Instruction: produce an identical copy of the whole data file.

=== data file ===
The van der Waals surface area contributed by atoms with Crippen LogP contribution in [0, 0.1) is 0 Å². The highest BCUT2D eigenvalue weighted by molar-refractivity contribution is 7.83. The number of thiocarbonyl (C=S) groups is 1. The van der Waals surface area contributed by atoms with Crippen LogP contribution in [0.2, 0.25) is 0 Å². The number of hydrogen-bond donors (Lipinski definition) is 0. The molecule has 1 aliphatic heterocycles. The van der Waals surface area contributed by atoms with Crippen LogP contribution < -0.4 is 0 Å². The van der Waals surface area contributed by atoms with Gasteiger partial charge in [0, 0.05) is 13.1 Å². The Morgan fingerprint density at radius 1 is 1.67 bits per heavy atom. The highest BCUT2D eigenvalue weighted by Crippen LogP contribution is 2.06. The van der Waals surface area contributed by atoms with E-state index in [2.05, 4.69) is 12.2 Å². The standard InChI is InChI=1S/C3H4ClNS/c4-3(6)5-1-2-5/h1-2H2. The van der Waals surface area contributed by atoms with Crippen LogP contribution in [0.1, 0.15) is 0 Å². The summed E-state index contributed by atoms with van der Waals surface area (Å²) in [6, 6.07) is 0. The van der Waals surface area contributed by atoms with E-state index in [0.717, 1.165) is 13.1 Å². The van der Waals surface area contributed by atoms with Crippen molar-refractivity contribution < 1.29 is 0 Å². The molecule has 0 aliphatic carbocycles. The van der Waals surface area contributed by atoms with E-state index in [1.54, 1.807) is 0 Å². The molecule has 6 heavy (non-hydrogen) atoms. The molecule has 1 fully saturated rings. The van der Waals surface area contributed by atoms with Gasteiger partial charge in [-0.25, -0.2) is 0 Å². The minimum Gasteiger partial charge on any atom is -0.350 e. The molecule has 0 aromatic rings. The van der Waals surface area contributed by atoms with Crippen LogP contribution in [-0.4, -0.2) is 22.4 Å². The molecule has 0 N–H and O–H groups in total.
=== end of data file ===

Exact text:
The van der Waals surface area contributed by atoms with Crippen LogP contribution in [0, 0.1) is 0 Å². The highest BCUT2D eigenvalue weighted by molar-refractivity contribution is 7.83. The number of thiocarbonyl (C=S) groups is 1. The van der Waals surface area contributed by atoms with Crippen LogP contribution in [0.2, 0.25) is 0 Å². The number of hydrogen-bond donors (Lipinski definition) is 0. The molecule has 1 aliphatic heterocycles. The van der Waals surface area contributed by atoms with Crippen LogP contribution < -0.4 is 0 Å². The van der Waals surface area contributed by atoms with Gasteiger partial charge in [0, 0.05) is 13.1 Å². The Morgan fingerprint density at radius 1 is 1.67 bits per heavy atom. The highest BCUT2D eigenvalue weighted by Crippen LogP contribution is 2.06. The van der Waals surface area contributed by atoms with E-state index in [2.05, 4.69) is 12.2 Å². The standard InChI is InChI=1S/C3H4ClNS/c4-3(6)5-1-2-5/h1-2H2. The van der Waals surface area contributed by atoms with Crippen LogP contribution in [0.1, 0.15) is 0 Å². The summed E-state index contributed by atoms with van der Waals surface area (Å²) in [6, 6.07) is 0. The van der Waals surface area contributed by atoms with E-state index in [0.717, 1.165) is 13.1 Å². The van der Waals surface area contributed by atoms with Crippen molar-refractivity contribution < 1.29 is 0 Å². The molecule has 0 aliphatic carbocycles. The van der Waals surface area contributed by atoms with E-state index in [1.54, 1.807) is 0 Å². The molecule has 6 heavy (non-hydrogen) atoms. The molecule has 1 fully saturated rings. The van der Waals surface area contributed by atoms with Gasteiger partial charge in [-0.25, -0.2) is 0 Å². The minimum Gasteiger partial charge on any atom is -0.350 e. The molecule has 0 aromatic rings. The van der Waals surface area contributed by atoms with Crippen LogP contribution in [-0.4, -0.2) is 22.4 Å². The molecule has 0 N–H and O–H groups in total.